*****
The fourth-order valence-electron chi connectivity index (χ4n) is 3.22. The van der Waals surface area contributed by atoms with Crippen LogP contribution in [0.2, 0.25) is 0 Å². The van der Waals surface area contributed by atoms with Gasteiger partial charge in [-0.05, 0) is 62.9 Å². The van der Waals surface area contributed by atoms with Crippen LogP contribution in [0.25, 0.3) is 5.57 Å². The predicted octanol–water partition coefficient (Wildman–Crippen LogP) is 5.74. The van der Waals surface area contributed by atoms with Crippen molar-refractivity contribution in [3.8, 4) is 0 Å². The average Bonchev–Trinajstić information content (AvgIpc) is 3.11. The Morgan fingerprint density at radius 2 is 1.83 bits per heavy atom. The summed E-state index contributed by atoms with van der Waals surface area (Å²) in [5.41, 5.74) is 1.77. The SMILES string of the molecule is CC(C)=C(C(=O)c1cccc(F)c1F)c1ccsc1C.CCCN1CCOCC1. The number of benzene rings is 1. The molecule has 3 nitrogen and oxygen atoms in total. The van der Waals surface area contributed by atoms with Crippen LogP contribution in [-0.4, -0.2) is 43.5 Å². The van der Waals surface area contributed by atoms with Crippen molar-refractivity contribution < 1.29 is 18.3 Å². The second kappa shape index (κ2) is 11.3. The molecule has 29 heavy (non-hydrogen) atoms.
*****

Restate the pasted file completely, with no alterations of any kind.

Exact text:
The fourth-order valence-electron chi connectivity index (χ4n) is 3.22. The van der Waals surface area contributed by atoms with Crippen LogP contribution in [0.2, 0.25) is 0 Å². The van der Waals surface area contributed by atoms with Gasteiger partial charge in [-0.05, 0) is 62.9 Å². The van der Waals surface area contributed by atoms with Crippen LogP contribution in [0.25, 0.3) is 5.57 Å². The predicted octanol–water partition coefficient (Wildman–Crippen LogP) is 5.74. The van der Waals surface area contributed by atoms with Crippen molar-refractivity contribution in [3.8, 4) is 0 Å². The average Bonchev–Trinajstić information content (AvgIpc) is 3.11. The Morgan fingerprint density at radius 2 is 1.83 bits per heavy atom. The summed E-state index contributed by atoms with van der Waals surface area (Å²) in [5.41, 5.74) is 1.77. The SMILES string of the molecule is CC(C)=C(C(=O)c1cccc(F)c1F)c1ccsc1C.CCCN1CCOCC1. The number of benzene rings is 1. The molecule has 3 nitrogen and oxygen atoms in total. The van der Waals surface area contributed by atoms with Crippen LogP contribution in [-0.4, -0.2) is 43.5 Å². The van der Waals surface area contributed by atoms with Crippen molar-refractivity contribution < 1.29 is 18.3 Å². The second kappa shape index (κ2) is 11.3. The molecule has 29 heavy (non-hydrogen) atoms.